Compassion for the Inner Child

Healing from trauma can be hard work. It can take dedication, tears, sitting with discomfort. It also requires compassion for your inner child. When you’ve experienced something where your sense of choice has been violated, this is all the more critical! This may mean slowing down the therapeutic process.

I’ve met many people who are eager to be “done” with the pain they’ve experienced, resentful that some injury stillI has an impact on their life, and they want to be in the light at the end of the tunnel already. This makes sense, of course, and they may push themselves hard in order to get there.

Unfortunately, trying to rush the process may actually keep you stuck longer: here’s why.

Like it or not, you have a relationship with your inner child. Maybe it’s an absent relationship; maybe you’re at odds and not speaking to each other. This is a starting point, and part of what I keep an eye on, a main relationship to improve.

If you are driven, if you have learned to deny or ignore your own emotional experiences in order to stay safe or excel, your inner child may feel resigned and listless, or resentful and distrustful of you. By pushing yourself in the therapeutic process, you may be repeating the very trauma of overriding your inner child’s experience that you are trying so hard to heal from!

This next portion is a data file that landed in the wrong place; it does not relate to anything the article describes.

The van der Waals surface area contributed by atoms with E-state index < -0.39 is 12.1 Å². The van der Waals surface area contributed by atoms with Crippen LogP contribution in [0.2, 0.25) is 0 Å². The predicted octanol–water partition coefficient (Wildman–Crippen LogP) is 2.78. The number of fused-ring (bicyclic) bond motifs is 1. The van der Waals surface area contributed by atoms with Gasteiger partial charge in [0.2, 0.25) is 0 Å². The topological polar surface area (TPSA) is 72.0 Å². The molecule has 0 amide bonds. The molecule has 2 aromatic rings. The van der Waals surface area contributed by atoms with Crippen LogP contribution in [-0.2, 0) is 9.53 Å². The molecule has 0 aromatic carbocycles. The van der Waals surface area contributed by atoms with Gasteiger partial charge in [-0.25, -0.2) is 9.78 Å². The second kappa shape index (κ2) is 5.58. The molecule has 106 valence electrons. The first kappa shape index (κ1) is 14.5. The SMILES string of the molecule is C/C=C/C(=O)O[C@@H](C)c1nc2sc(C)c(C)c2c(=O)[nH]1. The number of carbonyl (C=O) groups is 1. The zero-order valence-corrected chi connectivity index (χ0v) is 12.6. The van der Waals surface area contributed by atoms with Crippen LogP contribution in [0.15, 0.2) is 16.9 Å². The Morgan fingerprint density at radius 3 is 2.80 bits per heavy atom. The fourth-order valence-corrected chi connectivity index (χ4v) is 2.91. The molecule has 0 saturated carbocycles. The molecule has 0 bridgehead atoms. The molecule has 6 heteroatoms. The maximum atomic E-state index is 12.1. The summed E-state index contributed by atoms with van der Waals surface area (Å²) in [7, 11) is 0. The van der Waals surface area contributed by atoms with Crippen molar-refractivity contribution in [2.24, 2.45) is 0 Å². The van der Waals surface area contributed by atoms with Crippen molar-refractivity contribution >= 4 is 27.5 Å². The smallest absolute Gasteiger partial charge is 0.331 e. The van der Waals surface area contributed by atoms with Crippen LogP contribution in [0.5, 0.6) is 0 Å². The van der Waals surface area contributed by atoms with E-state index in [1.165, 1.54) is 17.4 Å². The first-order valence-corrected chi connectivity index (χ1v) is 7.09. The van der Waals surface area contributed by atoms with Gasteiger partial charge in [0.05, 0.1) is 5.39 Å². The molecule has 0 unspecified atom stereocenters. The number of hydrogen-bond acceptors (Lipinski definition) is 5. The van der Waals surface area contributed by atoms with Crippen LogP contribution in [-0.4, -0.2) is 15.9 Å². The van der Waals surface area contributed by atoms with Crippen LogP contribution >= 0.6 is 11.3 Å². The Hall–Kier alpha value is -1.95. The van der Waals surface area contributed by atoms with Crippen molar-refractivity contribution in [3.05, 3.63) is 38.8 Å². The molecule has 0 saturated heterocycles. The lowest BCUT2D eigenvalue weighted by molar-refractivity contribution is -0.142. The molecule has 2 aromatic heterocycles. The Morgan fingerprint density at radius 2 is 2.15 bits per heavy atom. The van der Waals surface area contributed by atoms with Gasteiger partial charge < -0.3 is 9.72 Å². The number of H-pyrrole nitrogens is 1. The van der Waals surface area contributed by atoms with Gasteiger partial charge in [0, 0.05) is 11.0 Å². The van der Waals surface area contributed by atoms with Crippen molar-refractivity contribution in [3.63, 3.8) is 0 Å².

Listen to your inner child. Become your own ally. If you blame your inner child for what happened to them, we can work on forgiveness. You can’t always give your inner child exactly what they need, but you can at least ask what that is, and start listening. You can building trust that, while their needs weren’t heard before, YOU can start hearing them now. Acknowledgment and respect are important to building trust to come forward to share the big, scary, painful feelings that need healing.